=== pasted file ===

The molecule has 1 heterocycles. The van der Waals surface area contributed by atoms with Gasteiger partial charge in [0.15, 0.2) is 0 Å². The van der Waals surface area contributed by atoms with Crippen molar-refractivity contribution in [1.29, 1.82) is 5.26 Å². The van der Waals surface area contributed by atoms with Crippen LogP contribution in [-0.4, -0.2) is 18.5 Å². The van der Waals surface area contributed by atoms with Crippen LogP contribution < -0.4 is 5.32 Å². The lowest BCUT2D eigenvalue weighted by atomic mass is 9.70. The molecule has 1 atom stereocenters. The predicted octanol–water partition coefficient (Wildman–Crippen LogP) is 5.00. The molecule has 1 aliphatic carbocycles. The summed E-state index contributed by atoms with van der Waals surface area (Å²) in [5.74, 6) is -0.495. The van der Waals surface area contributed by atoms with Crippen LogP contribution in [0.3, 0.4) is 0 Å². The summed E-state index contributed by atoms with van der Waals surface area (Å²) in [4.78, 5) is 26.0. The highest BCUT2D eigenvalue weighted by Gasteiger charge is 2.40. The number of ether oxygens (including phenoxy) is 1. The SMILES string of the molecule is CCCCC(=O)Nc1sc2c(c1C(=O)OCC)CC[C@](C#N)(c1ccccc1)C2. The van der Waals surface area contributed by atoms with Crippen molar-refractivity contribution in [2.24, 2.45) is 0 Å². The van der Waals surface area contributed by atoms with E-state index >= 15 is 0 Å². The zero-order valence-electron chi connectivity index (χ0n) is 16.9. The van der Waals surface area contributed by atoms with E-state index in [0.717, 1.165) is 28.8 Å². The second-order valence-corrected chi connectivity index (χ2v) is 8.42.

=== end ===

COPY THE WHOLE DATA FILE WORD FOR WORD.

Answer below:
The molecule has 1 heterocycles. The van der Waals surface area contributed by atoms with Gasteiger partial charge in [0.15, 0.2) is 0 Å². The van der Waals surface area contributed by atoms with Crippen molar-refractivity contribution in [1.29, 1.82) is 5.26 Å². The van der Waals surface area contributed by atoms with Crippen LogP contribution in [-0.4, -0.2) is 18.5 Å². The van der Waals surface area contributed by atoms with Crippen LogP contribution < -0.4 is 5.32 Å². The lowest BCUT2D eigenvalue weighted by atomic mass is 9.70. The molecule has 1 atom stereocenters. The predicted octanol–water partition coefficient (Wildman–Crippen LogP) is 5.00. The molecule has 1 aliphatic carbocycles. The summed E-state index contributed by atoms with van der Waals surface area (Å²) in [5.74, 6) is -0.495. The van der Waals surface area contributed by atoms with Crippen LogP contribution in [0.3, 0.4) is 0 Å². The summed E-state index contributed by atoms with van der Waals surface area (Å²) in [4.78, 5) is 26.0. The highest BCUT2D eigenvalue weighted by Gasteiger charge is 2.40. The number of ether oxygens (including phenoxy) is 1. The SMILES string of the molecule is CCCCC(=O)Nc1sc2c(c1C(=O)OCC)CC[C@](C#N)(c1ccccc1)C2. The van der Waals surface area contributed by atoms with Crippen molar-refractivity contribution in [2.24, 2.45) is 0 Å². The van der Waals surface area contributed by atoms with E-state index >= 15 is 0 Å². The zero-order valence-electron chi connectivity index (χ0n) is 16.9. The van der Waals surface area contributed by atoms with E-state index in [0.717, 1.165) is 28.8 Å². The second-order valence-corrected chi connectivity index (χ2v) is 8.42.